Ok, NaN is not referentially stable, it’s like {} in these terms, can not compare values defined in different places.

As Unit type - Wikipedia stands:

The purpose of a Unit type is to be the type that may have only one value and thus not hold no information. Null and undefined are both considered to be unit types in Javascript.

Undefined/null here is just a more technically convenient and safe value for the FFI, as you can simply compare without fear two underlying values that possible came from different FFI modules.

I don’t really think it makes it wrong to be any special or unspecial value, Unit is Unit because it has one inhabitant, we could define the single inhabitant to be all JavaScript values and it’d still be Unit. Just because JavaScript’s builtin equality can tell the difference between those values, it doesn’t mean there’s more than one inhabitant from the PureScript perspective. It’s more about the observation of Unit than the construction - specifically that we don’t observe anything (not because we can’t, we choose not to, and that’s what makes it useful).

I think in theory it’s still possible to tell between two constructions of undefined, as it could be passed between Realms which would cause them to not be equal under ===? Maybe not as I think it’s a primitive

That being said I’m not against it being undefined, just that I don’t see it as any better than {} really

I agree, I don’t think {} is wrong, at least not from a theoretical perspective. Initially, Unit was defined as newtype Unit = Unit {}, which makes perfect sense to me personally, because the defining aspect of the Unit type is that it has exactly one inhabitant, and the empty record type {} has exactly one inhabitant (which is also written {}). The reason we started using undefined instead was mainly from a more practical perspective: it just happens to be relatively expensive to construct an empty object in JS.

To me, the reason to make this change is that:

a) almost every FFI function which returns Effect Unit or similar already, such as console.log, uses undefined for the Unit it returns, and making Prelude.unit consistent with this makes it less likely for people to run into nasty surprises, and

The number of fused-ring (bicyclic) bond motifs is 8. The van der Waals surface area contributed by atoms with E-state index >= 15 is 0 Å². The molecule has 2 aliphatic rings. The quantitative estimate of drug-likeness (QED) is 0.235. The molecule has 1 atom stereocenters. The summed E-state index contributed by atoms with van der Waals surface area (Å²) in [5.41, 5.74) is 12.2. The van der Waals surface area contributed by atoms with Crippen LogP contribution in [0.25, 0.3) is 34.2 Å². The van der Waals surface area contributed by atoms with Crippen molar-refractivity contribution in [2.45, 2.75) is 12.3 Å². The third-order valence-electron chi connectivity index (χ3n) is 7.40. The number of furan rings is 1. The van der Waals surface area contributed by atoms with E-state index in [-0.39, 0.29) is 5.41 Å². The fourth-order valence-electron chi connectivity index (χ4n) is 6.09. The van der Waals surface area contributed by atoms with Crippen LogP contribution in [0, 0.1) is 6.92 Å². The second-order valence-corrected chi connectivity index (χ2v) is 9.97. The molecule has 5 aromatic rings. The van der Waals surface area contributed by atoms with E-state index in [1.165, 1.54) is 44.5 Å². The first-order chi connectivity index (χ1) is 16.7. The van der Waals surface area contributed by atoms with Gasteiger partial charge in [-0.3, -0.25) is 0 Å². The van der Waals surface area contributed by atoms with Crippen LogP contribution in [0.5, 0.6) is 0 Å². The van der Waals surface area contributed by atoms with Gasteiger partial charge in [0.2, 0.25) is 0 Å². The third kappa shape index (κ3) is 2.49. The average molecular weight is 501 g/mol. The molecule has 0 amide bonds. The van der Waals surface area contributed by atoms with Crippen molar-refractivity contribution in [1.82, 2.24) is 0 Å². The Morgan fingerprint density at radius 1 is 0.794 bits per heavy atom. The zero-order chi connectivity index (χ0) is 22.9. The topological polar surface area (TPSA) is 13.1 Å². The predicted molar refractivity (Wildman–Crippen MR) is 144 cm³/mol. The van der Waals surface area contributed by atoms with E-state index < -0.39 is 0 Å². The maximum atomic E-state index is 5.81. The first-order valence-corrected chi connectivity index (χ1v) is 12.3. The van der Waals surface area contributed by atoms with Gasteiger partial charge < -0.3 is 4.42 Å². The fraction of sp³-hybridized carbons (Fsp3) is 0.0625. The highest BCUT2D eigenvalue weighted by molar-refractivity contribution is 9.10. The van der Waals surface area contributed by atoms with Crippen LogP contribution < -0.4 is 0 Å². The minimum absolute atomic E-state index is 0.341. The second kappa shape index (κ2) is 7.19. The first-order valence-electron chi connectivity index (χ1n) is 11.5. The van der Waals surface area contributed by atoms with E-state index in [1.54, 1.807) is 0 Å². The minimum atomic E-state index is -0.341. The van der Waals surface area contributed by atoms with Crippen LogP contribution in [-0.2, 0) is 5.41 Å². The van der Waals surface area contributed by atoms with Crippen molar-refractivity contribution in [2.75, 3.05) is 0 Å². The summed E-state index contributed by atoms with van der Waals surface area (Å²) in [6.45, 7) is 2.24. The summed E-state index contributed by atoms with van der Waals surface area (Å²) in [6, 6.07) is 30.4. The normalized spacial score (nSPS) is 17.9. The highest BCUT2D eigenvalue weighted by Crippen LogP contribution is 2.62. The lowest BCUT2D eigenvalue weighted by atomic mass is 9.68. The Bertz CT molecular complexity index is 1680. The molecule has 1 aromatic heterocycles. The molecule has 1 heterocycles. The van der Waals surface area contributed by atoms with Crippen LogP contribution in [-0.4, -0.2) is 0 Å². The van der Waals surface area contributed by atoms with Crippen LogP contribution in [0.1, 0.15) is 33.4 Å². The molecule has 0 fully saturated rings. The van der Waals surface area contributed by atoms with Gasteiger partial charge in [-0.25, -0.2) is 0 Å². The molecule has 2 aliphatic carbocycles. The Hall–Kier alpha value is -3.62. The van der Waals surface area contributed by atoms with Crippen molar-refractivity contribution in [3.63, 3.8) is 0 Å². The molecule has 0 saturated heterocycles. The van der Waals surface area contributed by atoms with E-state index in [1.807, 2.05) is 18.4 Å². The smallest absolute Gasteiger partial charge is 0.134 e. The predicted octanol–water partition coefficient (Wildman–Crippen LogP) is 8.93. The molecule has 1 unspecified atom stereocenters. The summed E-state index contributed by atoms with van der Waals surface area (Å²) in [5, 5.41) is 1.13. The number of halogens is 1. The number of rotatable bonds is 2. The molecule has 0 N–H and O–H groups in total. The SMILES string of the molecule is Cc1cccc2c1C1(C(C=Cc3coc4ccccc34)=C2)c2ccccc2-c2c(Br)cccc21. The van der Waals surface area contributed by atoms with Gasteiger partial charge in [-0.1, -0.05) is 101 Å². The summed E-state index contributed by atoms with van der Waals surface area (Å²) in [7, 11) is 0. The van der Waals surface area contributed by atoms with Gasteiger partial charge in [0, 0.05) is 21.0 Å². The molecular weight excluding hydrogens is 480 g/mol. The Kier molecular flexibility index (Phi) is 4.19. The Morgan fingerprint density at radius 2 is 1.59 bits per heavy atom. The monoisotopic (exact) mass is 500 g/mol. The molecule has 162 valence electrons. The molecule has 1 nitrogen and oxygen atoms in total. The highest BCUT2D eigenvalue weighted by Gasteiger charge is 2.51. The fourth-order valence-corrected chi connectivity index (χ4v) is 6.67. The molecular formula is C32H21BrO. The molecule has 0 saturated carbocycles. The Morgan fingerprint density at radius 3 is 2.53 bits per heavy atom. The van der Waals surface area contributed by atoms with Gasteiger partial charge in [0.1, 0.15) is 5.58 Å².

b) it can be useful to have a data type whose JS representation is guaranteed to be undefined in cases where that matters, which it does occasionally when interfacing with JS code. (However, we haven’t yet decided whether we want to say that Unit is in fact guaranteed to have a JS representation of undefined, so if we decide against this then this point is irrelevant).


Welp, I’m wrong! :sweat_smile: Yes, Unit is a type that only has a single value. Thanks for the corrections.

Harry summarized the reason for this change well, so I don’t think anything else needs to be said.

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Somewhat off topic but I realise I’ve been possibly conflating Top with Unit:

newtype Bottom = Bottom (forall a. a) -- 0 inhabitants
newtype Top = Top (exists a. a) -- maximum number of inhabitants
newtype Unit = Unit (forall a. a -> a) -- 1 inhabitant

From the perspective of PureScript, Top and Unit are used the same as there’s nothing you can know about the specific a chosen in Top, or how a -> a was implemented in Unit. However in an OOP language, you might be able to do a check for what type a was assigned to and could recover information about it.